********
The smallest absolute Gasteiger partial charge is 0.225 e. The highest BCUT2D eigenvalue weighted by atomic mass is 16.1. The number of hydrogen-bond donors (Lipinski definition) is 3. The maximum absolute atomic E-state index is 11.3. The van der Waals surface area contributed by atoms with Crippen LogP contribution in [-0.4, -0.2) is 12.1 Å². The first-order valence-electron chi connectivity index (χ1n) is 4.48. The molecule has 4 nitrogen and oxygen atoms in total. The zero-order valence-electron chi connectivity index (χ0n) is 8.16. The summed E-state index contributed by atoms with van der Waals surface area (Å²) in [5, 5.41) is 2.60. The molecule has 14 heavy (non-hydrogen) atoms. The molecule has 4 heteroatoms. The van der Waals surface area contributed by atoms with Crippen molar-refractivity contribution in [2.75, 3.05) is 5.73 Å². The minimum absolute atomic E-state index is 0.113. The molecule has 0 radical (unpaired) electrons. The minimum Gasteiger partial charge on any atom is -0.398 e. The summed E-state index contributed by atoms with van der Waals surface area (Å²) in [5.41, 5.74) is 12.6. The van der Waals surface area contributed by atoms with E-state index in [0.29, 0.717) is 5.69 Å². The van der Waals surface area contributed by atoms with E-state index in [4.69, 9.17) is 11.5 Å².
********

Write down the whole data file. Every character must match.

The smallest absolute Gasteiger partial charge is 0.225 e. The highest BCUT2D eigenvalue weighted by atomic mass is 16.1. The number of hydrogen-bond donors (Lipinski definition) is 3. The maximum absolute atomic E-state index is 11.3. The van der Waals surface area contributed by atoms with Crippen LogP contribution in [-0.4, -0.2) is 12.1 Å². The first-order valence-electron chi connectivity index (χ1n) is 4.48. The molecule has 4 nitrogen and oxygen atoms in total. The zero-order valence-electron chi connectivity index (χ0n) is 8.16. The summed E-state index contributed by atoms with van der Waals surface area (Å²) in [5, 5.41) is 2.60. The molecule has 14 heavy (non-hydrogen) atoms. The molecule has 4 heteroatoms. The van der Waals surface area contributed by atoms with Crippen molar-refractivity contribution in [2.75, 3.05) is 5.73 Å². The minimum absolute atomic E-state index is 0.113. The molecule has 0 radical (unpaired) electrons. The minimum Gasteiger partial charge on any atom is -0.398 e. The summed E-state index contributed by atoms with van der Waals surface area (Å²) in [5.41, 5.74) is 12.6. The van der Waals surface area contributed by atoms with E-state index in [0.29, 0.717) is 5.69 Å². The van der Waals surface area contributed by atoms with E-state index in [4.69, 9.17) is 11.5 Å².